UK’s Brexit Minister Backs Fracking For Energy Independence

LONDON, ENGLAND - JANUARY 21: Jacob Rees-Mogg, Leader of the House of Commons, arrives at Downing Street on January 21, 2020 in London, England. In just over one week's time the UK will exit the European Union fulfilling the result of the 2016 Referendum in which 52% of the turnout …
Photo by Peter Summers/Getty Images

Britain’s Brexit Minister, Jacob Rees-Mogg, has called for the Conservative government to reconsider their fracking ban, a development that could improve access to affordable energy for Britons, and even improve Britain’s energy independence.

Russia’s recent intensification of the Ukraine war and Boris Johnson’s Net-Zero green diktats have compounded long-standing problems borne of decades of bad government energy policy, seeing household energy prices, as well as petrol prices, soar.

Jacob Rees-Mogg has, however, suggested that a way to combat this — as well as ensure Britain maintains their “energy security” — is to use the natural resources which Britain “has a lot of” domestically, which includes obtaining gas via fracking, which he argues is safe and in line with the Conservative Party’s 2019 manifesto.

Mogg went on to rubbish eco-fearmongering claims about fracking sites — which he described as the size of a “cricket pitch” — and claimed that the seismic activity normally created during fracking is “less than you get from a rockfall in a disused coal mine”, and that people need to develop “a good understanding of what the real risks are” before they make a decision on fracking, The Telegraph reports.

“All life is about balancing risk, isn’t it? That’s just the nature of humanity…there are risks in terms of the effect on areas”, Mogg continued.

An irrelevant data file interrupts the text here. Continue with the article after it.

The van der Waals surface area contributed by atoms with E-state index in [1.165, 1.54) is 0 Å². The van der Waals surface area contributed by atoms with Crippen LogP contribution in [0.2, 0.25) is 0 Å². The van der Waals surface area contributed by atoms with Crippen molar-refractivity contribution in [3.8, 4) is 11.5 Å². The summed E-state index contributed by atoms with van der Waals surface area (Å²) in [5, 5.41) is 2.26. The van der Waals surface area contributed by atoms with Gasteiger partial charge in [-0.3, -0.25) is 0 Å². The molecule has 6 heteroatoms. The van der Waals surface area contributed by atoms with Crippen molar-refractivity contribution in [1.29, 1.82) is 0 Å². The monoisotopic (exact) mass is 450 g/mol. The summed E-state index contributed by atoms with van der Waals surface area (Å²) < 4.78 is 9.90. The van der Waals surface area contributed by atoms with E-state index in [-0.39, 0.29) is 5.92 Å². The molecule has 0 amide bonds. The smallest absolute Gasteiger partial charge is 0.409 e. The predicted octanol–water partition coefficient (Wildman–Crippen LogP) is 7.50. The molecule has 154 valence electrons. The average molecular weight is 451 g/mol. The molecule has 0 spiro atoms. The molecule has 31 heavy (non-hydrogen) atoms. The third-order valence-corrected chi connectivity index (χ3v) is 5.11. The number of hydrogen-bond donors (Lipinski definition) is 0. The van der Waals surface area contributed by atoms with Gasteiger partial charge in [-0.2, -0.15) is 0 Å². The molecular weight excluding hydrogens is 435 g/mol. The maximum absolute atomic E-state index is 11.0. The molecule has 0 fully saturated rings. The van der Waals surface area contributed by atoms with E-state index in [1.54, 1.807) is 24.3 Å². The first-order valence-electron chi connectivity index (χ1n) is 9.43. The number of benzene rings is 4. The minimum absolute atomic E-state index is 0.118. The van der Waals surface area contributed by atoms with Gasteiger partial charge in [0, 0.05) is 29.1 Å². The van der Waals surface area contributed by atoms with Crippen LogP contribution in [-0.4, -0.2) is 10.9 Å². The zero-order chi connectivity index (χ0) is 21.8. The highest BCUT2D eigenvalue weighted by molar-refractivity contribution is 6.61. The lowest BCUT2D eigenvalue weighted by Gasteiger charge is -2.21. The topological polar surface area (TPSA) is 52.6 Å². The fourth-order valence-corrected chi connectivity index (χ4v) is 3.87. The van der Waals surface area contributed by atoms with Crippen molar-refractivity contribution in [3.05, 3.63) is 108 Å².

When asked by the host of The Telegraph’s Chopper’s Politics, Christopher Hope, whether fracking could interfere with the government’s unpopular net-zero plans, Mogg insisted that it wouldn’t, replying “2050 is some time off”.

Mogg was reluctant to tell Hope how many of Prime Minister Boris Johnson’s Cabinet supported his views — which are not in line with current government policy — opting instead to say he was observing the Chatham House rule.

Chatham House — also known as the Royal Institute of International Affairs — lends its name to the rule governing closed where guests are free to later reveal what was discussed, but not who said what, and under some interpretations, who was present.

While the Conservative government has enacted a ban on British fracking, they have committed a u-turn on an earlier fracking policy on Tuesday, by allowing two fracking sites that were set to be ‘capped’ with concrete to remain open until June in an effort to allow the sites to operate for “research” purposes.

Another apparent u-turn has come with Britain’s North Sea oil field, which has ramped up production, The Herald reports, despite new licences for drilling being rejected by the government as recently as last year.

Nevertheless, a government spokesman has maintained that their “position on fracking hasn’t changed”, despite the rising energy costs.

Johnson has come under increased pressure to find a solution to Britain’s energy crisis, as household bills are set to rise by an additional £800, with Mogg highlighting in his interview that “what really matters is that people should be able to heat their homes at an affordable level and that this is going to be heavily dependent on gas for years to come”.

Alongside fracking, Mogg also critiqued other radical environmentalist arguments saying: “Part of the green argument was that we shouldn’t tap our own resources of natural gas and oil, which always seemed to me to be eccentric at best, because the idea that importing LNG [Liquefied natural gas] is greener than sucking it out of the North Sea has always been nonsensical”.

“You don’t get to net-zero any faster or any slower if you use your gas or somebody else’s gas, it’s still gas. Actually, it’s marginally more environmentally friendly if you use your own gas as it hasn’t had the extra transportation costs”, Mogg continued.


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